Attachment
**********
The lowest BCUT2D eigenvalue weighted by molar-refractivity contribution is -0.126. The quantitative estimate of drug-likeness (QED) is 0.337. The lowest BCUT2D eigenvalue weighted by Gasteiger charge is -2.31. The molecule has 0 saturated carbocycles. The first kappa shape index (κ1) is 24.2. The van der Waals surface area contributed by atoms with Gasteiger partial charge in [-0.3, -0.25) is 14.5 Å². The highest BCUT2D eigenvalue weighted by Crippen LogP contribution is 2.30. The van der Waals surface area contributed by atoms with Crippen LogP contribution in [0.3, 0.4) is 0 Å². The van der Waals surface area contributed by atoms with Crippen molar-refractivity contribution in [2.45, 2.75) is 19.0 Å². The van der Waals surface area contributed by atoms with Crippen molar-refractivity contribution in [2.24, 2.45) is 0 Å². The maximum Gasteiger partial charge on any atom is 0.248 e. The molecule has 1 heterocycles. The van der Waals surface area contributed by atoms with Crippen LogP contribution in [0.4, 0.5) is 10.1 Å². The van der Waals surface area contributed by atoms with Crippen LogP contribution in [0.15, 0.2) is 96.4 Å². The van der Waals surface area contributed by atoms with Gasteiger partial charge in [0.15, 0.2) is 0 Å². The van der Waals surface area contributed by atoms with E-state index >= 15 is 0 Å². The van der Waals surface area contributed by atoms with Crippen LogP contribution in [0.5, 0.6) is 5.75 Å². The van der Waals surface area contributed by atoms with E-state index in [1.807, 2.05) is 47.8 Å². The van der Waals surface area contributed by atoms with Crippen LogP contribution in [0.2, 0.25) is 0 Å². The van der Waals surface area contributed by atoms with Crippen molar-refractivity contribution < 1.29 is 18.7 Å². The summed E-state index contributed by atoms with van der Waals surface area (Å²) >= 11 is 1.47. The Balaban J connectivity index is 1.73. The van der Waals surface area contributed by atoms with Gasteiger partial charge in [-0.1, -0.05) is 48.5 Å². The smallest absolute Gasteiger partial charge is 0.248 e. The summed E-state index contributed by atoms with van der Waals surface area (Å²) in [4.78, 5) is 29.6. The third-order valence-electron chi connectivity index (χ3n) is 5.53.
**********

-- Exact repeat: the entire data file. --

The lowest BCUT2D eigenvalue weighted by molar-refractivity contribution is -0.126. The quantitative estimate of drug-likeness (QED) is 0.337. The lowest BCUT2D eigenvalue weighted by Gasteiger charge is -2.31. The molecule has 0 saturated carbocycles. The first kappa shape index (κ1) is 24.2. The van der Waals surface area contributed by atoms with Gasteiger partial charge in [-0.3, -0.25) is 14.5 Å². The highest BCUT2D eigenvalue weighted by Crippen LogP contribution is 2.30. The van der Waals surface area contributed by atoms with Crippen LogP contribution in [0.3, 0.4) is 0 Å². The van der Waals surface area contributed by atoms with Crippen molar-refractivity contribution in [2.45, 2.75) is 19.0 Å². The van der Waals surface area contributed by atoms with Crippen molar-refractivity contribution in [2.24, 2.45) is 0 Å². The maximum Gasteiger partial charge on any atom is 0.248 e. The molecule has 1 heterocycles. The van der Waals surface area contributed by atoms with Crippen LogP contribution in [0.4, 0.5) is 10.1 Å². The van der Waals surface area contributed by atoms with Crippen LogP contribution in [0.15, 0.2) is 96.4 Å². The van der Waals surface area contributed by atoms with Gasteiger partial charge in [0.15, 0.2) is 0 Å². The van der Waals surface area contributed by atoms with E-state index >= 15 is 0 Å². The van der Waals surface area contributed by atoms with Crippen LogP contribution in [0.5, 0.6) is 5.75 Å². The van der Waals surface area contributed by atoms with E-state index in [1.807, 2.05) is 47.8 Å². The van der Waals surface area contributed by atoms with Crippen LogP contribution in [0.2, 0.25) is 0 Å². The van der Waals surface area contributed by atoms with Crippen molar-refractivity contribution < 1.29 is 18.7 Å². The summed E-state index contributed by atoms with van der Waals surface area (Å²) >= 11 is 1.47. The Balaban J connectivity index is 1.73. The van der Waals surface area contributed by atoms with Gasteiger partial charge in [-0.1, -0.05) is 48.5 Å². The smallest absolute Gasteiger partial charge is 0.248 e. The summed E-state index contributed by atoms with van der Waals surface area (Å²) in [4.78, 5) is 29.6. The third-order valence-electron chi connectivity index (χ3n) is 5.53.